Skip to main content
the hospital

Nurse Sue Thorne is seen in the Emergency Room at Sunnybrook Health Sciences Centre in Toronto, Ontario Friday, November 15, 2013.Kevin Van Paassen/The Globe and Mail

Earlier this week we invited you to play triage nurse at Sunnybrook Health Sciences Centre in Toronto. We gave you four patient scenarios and asked you to tell us which one should be seen first by a doctor and why.

More than 30 readers answered the survey on the article page and an additional 75 on The Globe's Facebook page. Thanks for participating and kudos to Brian357, Shane Nordon and Fundy and many others who got it right.

To recap:

  • A man complaining of chest pains and shortness of breath following a long airplane flight.
  • A young woman with a painful sprained ankle.
  • A middle-aged man with a headache, blurred vision and an inability to use his right arm.
  • A senior man who’d shot himself in the hand with a nail gun.

We asked Ray Howald R.N. to assess our patients and determine the order in which they should be seen by a doctor. A registered nurse for more than 15 years, he works at the Emergency Department at Sunnybrook Health Science Centre as a clinical nurse educator. His job involves the orientation of new staff and the ongoing education of existing staff, "keeping them up to speed with current practice issues and changes in treatment and management related to patients we see in the Emergency Department."

Here's the order in which Howald triaged our patients:

If you guessed the potential stroke victim should be seen first, you are correct! The 50-year-old male patient should be admitted and assigned a bed. The sudden onset of his headache, blurred vision, and difficulties in speaking and moving his right arm are symptoms of an acute stroke. His wife made the correct decision in taking him to the emergency department, although she might have considered calling 911. Because he arrived at the hospital within 4.5 hours of the onset of his symptoms, he is a candidate for the "clot busting" medication Tenectaplase. It can reverse the symptoms of his stroke, if given in a timely manner.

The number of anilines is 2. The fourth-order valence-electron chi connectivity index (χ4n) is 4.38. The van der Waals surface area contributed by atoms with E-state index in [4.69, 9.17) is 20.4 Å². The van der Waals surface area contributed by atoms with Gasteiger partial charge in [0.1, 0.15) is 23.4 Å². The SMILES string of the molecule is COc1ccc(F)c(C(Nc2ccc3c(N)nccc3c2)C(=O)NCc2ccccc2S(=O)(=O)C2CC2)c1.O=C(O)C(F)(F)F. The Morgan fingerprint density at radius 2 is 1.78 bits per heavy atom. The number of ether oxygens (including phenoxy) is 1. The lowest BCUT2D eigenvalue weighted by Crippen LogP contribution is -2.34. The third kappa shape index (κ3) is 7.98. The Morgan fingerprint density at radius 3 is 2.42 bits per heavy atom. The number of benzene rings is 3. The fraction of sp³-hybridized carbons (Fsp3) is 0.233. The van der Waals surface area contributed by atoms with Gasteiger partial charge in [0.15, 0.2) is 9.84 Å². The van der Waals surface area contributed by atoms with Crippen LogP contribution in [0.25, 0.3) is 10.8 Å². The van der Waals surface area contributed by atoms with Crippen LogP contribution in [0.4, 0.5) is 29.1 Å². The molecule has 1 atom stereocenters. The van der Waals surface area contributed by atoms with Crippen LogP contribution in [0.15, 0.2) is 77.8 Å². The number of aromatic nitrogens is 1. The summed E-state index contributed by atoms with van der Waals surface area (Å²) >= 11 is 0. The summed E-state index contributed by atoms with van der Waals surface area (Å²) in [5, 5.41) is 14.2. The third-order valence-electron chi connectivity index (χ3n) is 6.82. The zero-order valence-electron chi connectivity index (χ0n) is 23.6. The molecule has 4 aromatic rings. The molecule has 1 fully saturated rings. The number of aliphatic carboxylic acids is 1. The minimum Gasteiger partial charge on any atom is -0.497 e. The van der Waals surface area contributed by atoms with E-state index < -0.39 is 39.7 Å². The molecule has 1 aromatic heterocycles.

The second patient to be seen is the 30-year-old male complaining of chest pain and shortness of breath. His breathing problems are at odds with his general good health, but the fact that he has recently returned from a long flight from Australia is worrying. He may have fallen victim to what is called economy class syndrome. On long flights, especially for passengers sitting in cramped seats, blood flow can slow down particularly in the lower legs. Up to 5 per cent of travellers will develop blood clots or deep-vein thrombosis, which can lead to swelling and even death, if the clot moves to the lung, the heart or the brain.

The 25-year-old female with the ankle injury will be seen next. She has no obvious signs of a broken bone, but she is in a lot of pain. She ranked it as 8/10 on the Likert (pain) Scale. Pain is a very subjective measure. We have all heard tales of women sailing through labour and delivery with smiles on their faces and no pain medication, or stalwart souls who have walked through the bush on broken bones. Maybe this patient was like that, or maybe she was super-sensitive to pain. The only way to find out, is to have doctors assess her injury.

The last of our four patients to be seen is the 65-year-old male who accidentally shot himself in the hand with a nail gun. He had treated himself by pulling out the nail and slapping a bandage on his hand. Fortunately, he followed his wife's advice and headed, with the nail, to the emergency department. She was right. He did need immediate attention, but he could have gone to a walk in clinic instead of the ER. Too bad his wife didn't remind him to take his immunization card, which could have told doctors when he last had a Tetanus shot. Every 10 years is the practice, but because the ER doctors didn't know whether the nail was rusty or the last time the patient had been given a Tetanus shot, they gave him an injection anyway, to be on the safe side.

Follow me on Twitter: @SmartinGlobe

We want to hear about health care in your community: What works, what doesn't, and what you think we should do about it. Share your experiences – and ideas for change. Follow @Globe_Health, tweet with #thehospital or email to join the conversation.